Sunday, November 25, 2012
Concrete Beam Repair
One wall in our kitchen is a concrete support wall so it was the only one we didn’t knock out all the plaster on. It was also the one most out of plumb; the room measures more than an inch wider at the ceiling than at the floor. There were some problems with the plaster surface over the concrete and we could feel some hollow gaps in between the 2 layers. That meant scraping the wall down, which lead to big chunks of the plaster falling off, all the way down to the rough concrete surface. Another repair not anticipated at the beginning of the renovation.
Our contractor kept mentioning the steps we would be using to make the repair, but we were working on the other walls and when he left me on my own for a few days, I attempted the repair on my own. To fill those gaps back in bonding agent was needed to adhere the joint compound to the rough concrete. The concrete must first be clean & all loose particles removed. Then you coat the concrete with the bonding agent at full strength. Once it is tacky, but quickly before it dries, use an admix of bonding agent & joint compound and cover the raw concrete. You don’t try to fill the whole gap, but just cover the raw concrete. Once that dries then the next pass of joint compound will stick to the 1st coat.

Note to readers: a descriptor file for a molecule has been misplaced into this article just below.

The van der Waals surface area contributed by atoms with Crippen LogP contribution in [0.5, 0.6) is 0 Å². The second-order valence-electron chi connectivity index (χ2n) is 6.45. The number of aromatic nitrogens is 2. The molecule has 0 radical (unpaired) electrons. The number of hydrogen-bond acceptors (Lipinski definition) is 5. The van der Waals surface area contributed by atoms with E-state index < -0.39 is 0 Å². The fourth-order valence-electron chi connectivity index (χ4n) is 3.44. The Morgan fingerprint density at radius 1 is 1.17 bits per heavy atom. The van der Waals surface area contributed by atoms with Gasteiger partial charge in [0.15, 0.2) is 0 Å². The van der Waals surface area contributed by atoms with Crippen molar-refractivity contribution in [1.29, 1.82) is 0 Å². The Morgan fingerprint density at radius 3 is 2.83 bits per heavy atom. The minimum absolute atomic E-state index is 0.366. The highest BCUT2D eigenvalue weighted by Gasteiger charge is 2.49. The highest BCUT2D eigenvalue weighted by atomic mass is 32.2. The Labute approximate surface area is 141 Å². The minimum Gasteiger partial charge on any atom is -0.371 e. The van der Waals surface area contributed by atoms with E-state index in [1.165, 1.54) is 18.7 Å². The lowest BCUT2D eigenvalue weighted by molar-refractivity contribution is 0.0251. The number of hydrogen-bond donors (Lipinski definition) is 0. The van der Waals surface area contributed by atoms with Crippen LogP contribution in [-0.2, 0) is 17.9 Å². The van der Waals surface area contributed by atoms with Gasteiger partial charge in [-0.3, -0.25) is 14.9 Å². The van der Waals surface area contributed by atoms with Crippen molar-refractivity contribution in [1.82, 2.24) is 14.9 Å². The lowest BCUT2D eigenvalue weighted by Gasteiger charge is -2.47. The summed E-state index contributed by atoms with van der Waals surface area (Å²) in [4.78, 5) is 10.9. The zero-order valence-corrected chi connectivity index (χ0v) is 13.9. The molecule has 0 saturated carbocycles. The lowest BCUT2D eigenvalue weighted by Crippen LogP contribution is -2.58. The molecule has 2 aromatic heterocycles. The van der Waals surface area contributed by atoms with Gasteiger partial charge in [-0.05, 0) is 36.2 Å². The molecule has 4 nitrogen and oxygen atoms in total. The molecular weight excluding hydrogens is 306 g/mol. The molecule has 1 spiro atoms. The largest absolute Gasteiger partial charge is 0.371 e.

Since the worst spots were at the corner joint, we needed to create a form on the underside of the beam to give a smooth edge to fill up to. My husband formed it up for me and I spread a very thick layer of compound across the wall and into those deep recesses. We had to let it dry for a day & a half before we removed the plywood form & even then, the underside of the mud was still damp and I even cut out a few big drips. Our contractor returned and decided to bring us a bag of durabond which is a dry mix of joint compound which is a bit more firm than the premixed stuff. Wish I had had it for the first layers; it was firmer & easier to work with. He had me add a few more layers of it to level out the corner as much as possible before adding the corner bead. Since the beam is solid, the plastic corner bead can’t be stapled into it, so I had to use the metal reinforced paper tape. Working again by myself, I smoothed on a layer of compound and climbed up ladders on each end of the beam to place the tape so that the bottom edge was level before I folded it under across the bottom side. There was of course a gap on the underside in the center that needed to be filled with joint compound too, but I’m pleased how well it came out. Now it just needs a few coats on each ace to smooth everything out nice & flat like the rest of the walls.